How a hospital-wide collaborative project made off-shift intubations safer
Hospital staffing levels taper off each day as the sun goes down, and ensuring that all patients are safe during the “off-shift” hours is an ongoing challenge for administrators and providers. Recently, Brigham and Women’s Faulkner Hospital developed a solution to one such staffing quandary: performing intubations safely for inpatients hospital-wide without “borrowing” staff from other units.
According to Chief Medical Officer Margaret “Peggy” Duggan, M.D., she and others were concerned that as the emergency department staff decreased in the evening, patients there would be less safe if one of the ED’s crucial caregivers was called away for an intubation elsewhere.
This led to a nine-month patient safety improvement project. Beforehand, BWFH always had two ED providers in house. But as their staffing at night was altered to meet the lessening demands of a low evening census, they saw a potential safety risk in the lack of intubation experts.
“We consider intubations to be low frequency, high risk procedures, and they can when straightforward take very little time but occasionally can be more time consuming,” Duggan said. The procedure involves inserting a plastic tube into a patient’s trachea to maintain an open airway.
Surveying their options
After serving as the medical director of Brigham and Women’s Faulkner Breast Center since 2002, Duggan was named chief medical officer of BWFH in June 2013. The following year she and Chief Nursing Officer Judy Hayes created a task force of professionals from anesthesia, medicine, surgery, emergency medicine, special testing, and critical care nursing. They evaluated all providers typically in the hospital during off-shift hours and found that no provider type was consistently trained and experienced in the intubation procedure.
Other hospitals facing similar issues, they learned, responded by changing physician staffing in the intensive care unit or hiring an emergency medical technician or certified nurse anesthetist. Duggan found one hospital that shifted the responsibility to their respiratory therapists, which she determined was the most sustainable and cost-effective solution for Brigham and Women’s Faulkner Hospital.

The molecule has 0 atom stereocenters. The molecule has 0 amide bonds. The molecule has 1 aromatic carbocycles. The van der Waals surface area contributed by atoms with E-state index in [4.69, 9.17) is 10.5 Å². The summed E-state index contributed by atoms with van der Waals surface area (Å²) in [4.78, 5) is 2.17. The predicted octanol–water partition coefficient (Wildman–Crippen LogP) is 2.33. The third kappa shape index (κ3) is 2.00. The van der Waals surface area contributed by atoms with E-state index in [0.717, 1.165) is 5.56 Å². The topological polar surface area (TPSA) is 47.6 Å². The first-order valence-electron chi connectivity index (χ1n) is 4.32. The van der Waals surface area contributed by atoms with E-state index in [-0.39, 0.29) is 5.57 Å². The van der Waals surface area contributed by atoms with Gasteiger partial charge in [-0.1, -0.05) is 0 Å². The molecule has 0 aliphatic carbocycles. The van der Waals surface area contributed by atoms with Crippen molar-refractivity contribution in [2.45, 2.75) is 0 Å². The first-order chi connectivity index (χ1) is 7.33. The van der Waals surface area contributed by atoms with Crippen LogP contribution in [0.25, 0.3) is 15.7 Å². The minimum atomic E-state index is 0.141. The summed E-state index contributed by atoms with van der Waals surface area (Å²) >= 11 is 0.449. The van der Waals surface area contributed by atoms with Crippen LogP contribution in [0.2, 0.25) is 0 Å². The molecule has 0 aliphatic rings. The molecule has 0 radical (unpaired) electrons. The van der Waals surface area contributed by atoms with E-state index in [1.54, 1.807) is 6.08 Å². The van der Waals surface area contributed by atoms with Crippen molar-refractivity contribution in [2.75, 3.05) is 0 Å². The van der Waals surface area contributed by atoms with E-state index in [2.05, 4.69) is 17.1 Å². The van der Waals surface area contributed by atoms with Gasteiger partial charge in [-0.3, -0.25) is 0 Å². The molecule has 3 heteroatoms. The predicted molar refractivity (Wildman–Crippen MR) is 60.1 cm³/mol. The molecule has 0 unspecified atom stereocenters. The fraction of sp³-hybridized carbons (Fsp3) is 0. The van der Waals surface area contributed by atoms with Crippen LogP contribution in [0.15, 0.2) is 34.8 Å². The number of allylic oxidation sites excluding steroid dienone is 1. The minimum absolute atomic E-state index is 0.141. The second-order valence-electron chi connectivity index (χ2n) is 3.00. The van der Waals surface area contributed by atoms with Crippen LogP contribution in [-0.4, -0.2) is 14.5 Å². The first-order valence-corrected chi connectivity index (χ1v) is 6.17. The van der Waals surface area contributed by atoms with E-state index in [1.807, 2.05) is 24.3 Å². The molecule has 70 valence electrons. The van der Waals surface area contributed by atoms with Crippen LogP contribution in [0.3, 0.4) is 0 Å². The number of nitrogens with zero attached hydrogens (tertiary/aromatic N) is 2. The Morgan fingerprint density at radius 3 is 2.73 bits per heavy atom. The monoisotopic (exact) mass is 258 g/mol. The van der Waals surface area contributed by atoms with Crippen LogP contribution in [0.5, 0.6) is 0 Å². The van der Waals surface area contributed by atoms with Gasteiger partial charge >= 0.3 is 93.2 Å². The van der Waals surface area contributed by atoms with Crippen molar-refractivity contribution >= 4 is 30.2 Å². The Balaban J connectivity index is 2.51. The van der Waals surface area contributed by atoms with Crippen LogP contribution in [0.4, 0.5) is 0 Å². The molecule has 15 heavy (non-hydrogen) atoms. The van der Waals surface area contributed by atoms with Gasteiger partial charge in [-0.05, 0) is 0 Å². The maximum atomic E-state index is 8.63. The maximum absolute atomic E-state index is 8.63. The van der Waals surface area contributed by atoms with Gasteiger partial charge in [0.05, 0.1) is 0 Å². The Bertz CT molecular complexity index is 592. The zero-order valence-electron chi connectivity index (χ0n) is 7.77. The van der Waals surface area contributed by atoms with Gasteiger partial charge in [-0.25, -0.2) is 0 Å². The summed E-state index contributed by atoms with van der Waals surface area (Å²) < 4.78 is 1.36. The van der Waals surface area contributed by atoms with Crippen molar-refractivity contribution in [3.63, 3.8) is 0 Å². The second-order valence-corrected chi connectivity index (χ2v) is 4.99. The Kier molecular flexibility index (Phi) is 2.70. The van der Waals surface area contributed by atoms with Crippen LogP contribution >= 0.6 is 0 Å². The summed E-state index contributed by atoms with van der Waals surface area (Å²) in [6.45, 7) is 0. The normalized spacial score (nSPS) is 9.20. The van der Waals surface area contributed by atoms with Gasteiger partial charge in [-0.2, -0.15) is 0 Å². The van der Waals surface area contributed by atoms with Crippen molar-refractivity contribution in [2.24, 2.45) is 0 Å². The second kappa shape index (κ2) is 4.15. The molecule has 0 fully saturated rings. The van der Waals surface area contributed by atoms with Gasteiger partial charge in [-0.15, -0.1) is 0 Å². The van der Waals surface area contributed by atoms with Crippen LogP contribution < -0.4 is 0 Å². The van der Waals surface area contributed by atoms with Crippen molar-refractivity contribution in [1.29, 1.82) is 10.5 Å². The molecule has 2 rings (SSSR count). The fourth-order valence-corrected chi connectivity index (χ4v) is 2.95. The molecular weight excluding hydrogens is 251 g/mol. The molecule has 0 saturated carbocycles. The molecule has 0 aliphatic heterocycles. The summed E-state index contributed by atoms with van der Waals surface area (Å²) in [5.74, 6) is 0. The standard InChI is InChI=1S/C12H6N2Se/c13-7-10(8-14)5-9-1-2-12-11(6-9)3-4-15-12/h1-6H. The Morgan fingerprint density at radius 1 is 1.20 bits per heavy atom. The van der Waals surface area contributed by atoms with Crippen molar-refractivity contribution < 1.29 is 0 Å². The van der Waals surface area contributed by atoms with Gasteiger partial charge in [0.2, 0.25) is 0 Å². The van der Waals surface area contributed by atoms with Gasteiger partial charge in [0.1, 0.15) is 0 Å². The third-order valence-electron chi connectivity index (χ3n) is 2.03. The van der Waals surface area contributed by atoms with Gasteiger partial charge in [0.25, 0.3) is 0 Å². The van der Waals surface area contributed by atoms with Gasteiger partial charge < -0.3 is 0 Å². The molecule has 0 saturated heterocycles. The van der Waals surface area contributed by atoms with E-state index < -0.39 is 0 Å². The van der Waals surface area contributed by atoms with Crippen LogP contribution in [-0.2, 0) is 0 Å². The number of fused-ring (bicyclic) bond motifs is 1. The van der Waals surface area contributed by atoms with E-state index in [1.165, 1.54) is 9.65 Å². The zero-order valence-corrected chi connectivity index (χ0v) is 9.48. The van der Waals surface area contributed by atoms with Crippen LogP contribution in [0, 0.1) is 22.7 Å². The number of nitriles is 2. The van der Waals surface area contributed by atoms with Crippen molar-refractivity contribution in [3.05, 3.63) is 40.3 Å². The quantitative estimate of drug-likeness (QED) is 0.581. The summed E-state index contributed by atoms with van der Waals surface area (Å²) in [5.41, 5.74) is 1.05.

Intubation boot camp
“The hardest part was fitting in enough intubation practice,” Duggan said. “The oversight needs to be significant because you want excellent patient outcomes and you want the respiratory therapists to be comfortable and confident.”
While intubations are in the scope of practice for respiratory therapists, the hospital’s team of six still underwent extensive outside training, including completing 25 successful intubations. Bruce Mattus, the director of respiratory therapy, is pleased with the quality of training the team receives.
“Unique to our respiratory therapist-based program is the competency maintenance requirement to perform two intubations each month following the initial training,” he said. “Typically respiratory department programs require only 5 to 10 intubations a year in the operating room.”
To aid in difficult cases, respiratory therapists were also granted access to advanced video laryngoscopes, which in the past had been used only with patients undergoing surgery. The devices provide the therapists with a clear, real-time view of the patient’s airway.
“Staff were initially worried because it spurred a lot of change,” Duggan said. “We experienced a lot of physician pushback since they are usually the providers intubating and are the only ones allowed to order medication.”
Garnering hospital-wide support
The anesthesia and pharmacy departments collaborated in producing a “med kit” containing the proper medications and dosage instructions for the intubations. The medications are ordered by the patient’s physician since it is out of the scope of practice for respiratory therapists to order medication. Once it is administered the therapist performs the intubation.
“There is a select group of CRNA’s [certified registered nurse anesthetists] and emergency department physicians who want us to do well and are devoted to teaching us all they know,” Mattus said. “Many of them are constantly telling us ‘send your therapists down every day – the more they do, the better they will get.’ ”
Since the project launched in March of 2015, Duggan said the hospital has seen zero complications with intubations. Knowing they can call for backup if necessary, the respiratory therapists have confidence in their new-found responsibilities and have received favorable feedback about their performance.
“Everyone was incredibly respectful of each other’s skill sets when the respiratory therapists were being trained, and it really boosted job satisfaction,” Duggan said. “They were able to work at the top of their license and you could see the great success they felt.”
Determining which providers within Brigham and Women’s Faulkner Hospital were most qualified to perform intubations during off-shift hours and implementing an extensive training program for those providers involving knowledgeable physicians, pharmacists, and anesthesiologists.
Due to reduced staffing at night, only one provider in the hospital during off-shift hours was qualified to perform intubations and would need to leave the emergency department unmanned in the case of an urgent intubation.
Training a team of in-house respiratory therapists to expertly perform intubations and monitor patients during off-shift hours.
Changing physician staffing in the intensive care unit and hiring an emergency medical technician or certified nurse anesthetist are popular, but not cost-effective or sustainable solutions. Designating respiratory therapists to perform intubations, which are already in their scope of practice, and collaborating with other departments increases both patient safety and job satisfaction.